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A Canadian flag flies above an office building in Toronto, on Nov. 10, 2020.

Fred Lum/The Globe and Mail

Office vacancy rates have climbed across the country during the pandemic, with downtown Toronto’s jumping to 7.2 per cent in the fourth quarter, as tenants tried to offload space and did not renew leases after months of having their employees work remotely.

Downtown Toronto’s vacancy rate was more than 50 per cent higher than the 4.7-per-cent rate in the third quarter, and hit its highest level since the economic turmoil of the global financial crisis a decade ago, according to the latest report from commercial real estate firm CBRE. Space available for sublet represented almost half of the vacant space – a record high.

Until the pandemic struck, Toronto had been the crown jewel in North American office markets. The city had a vacancy rate below 3 per cent from 2018 through early last year - the lowest level across major cities in Canada and the United States, including Manhattan and San Francisco.

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But months of remote work have made some companies believe that their employees can function adequately outside of the office, and that has prompted them to give up some of their office space. The pandemic’s devastating impact on tourism, retail and hospitality has led companies in those industries to also look for ways to reduce their space.

Over all, Canada’s office vacancy rate rose to 13 per cent in the fourth quarter, from 11.5 per cent in the third, with every major business hub in the country seeing more vacancies and sublets: Vancouver reached a 5.8-per-cent vacancy rate, Montreal hit 10 per cent, Calgary 30 per cent, Edmonton 20 per cent, Ottawa 9.5 per cent and the Waterloo region 14 per cent, according to CBRE.

“The impact from working from home will take years to play out because leases don’t all roll over at once,” said Paul Morassutti, CBRE Canada’s vice-chairman. “Tenants are evaluating how they are working through the crisis.”

Rental rates remained relatively steady across the country, including in downtown Toronto, the biggest office market in the country.

The shift to remote work is occurring as a stream of new office buildings are under construction in Toronto, with some about to open their doors to tenants, including a 49-floor skyscraper with 1.5 million square feet. The increased supply had always been expected to push up vacancy rates and slow rent increases.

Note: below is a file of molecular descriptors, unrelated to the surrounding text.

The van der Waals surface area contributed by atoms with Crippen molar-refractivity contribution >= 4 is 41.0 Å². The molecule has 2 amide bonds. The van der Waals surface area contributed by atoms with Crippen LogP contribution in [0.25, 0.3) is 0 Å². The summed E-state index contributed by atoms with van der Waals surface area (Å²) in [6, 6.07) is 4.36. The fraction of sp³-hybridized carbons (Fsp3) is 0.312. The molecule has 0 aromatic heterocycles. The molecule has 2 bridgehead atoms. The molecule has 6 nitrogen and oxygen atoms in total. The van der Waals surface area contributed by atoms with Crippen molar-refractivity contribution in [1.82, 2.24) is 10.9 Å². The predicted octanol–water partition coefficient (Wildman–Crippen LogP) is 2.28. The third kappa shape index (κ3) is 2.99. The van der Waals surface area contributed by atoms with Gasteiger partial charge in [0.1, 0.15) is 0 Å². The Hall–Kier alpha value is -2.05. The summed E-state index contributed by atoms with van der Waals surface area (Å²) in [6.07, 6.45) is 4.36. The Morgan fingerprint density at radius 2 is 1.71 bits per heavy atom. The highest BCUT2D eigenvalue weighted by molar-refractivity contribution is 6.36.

The prolonged work-from-home mandates have had office tenants grappling with how much space they will need in the future, as well as how their work force will function best when the pandemic eases.

“I don’t think it means the death of the office market at all,” Mr. Morassutti said. “But by the same token, to suggest that there will be no impact whatsoever strikes me as being a little bit illogical, and not aligned with what we are seeing out there today.”

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Last year, traditional office users such as PricewaterhouseCoopers, Cisco Systems Inc., Oracle Corp., Air Canada and PC Financial tried to sublet some of their downtown Toronto space.

At the same time, companies that have prospered in the pandemic – Amazon.com Inc. and Shopify Inc. – increased their floor space in downtown Toronto. Amazon expanded its presence in two buildings. Shopify took more space in a new building even after its chief executive had said the era of “office centricity is over.”

As traditional office tenants give up space, there are questions about whether there are enough Amazons and Shopifys to fill the new space and whether the big banks and other financial services companies will reduce their space when their leases are up for renewal.

In Calgary, which has suffered from two oil downturns over the past decade, office landlords have struggled to fill their buildings. Since the 2014 oil recession, the major tenants – oil companies and those that service the oil industry – have been retreating and shrinking their office footprint. That took place as big developers built their new office buildings, leaving the city awash in office space.

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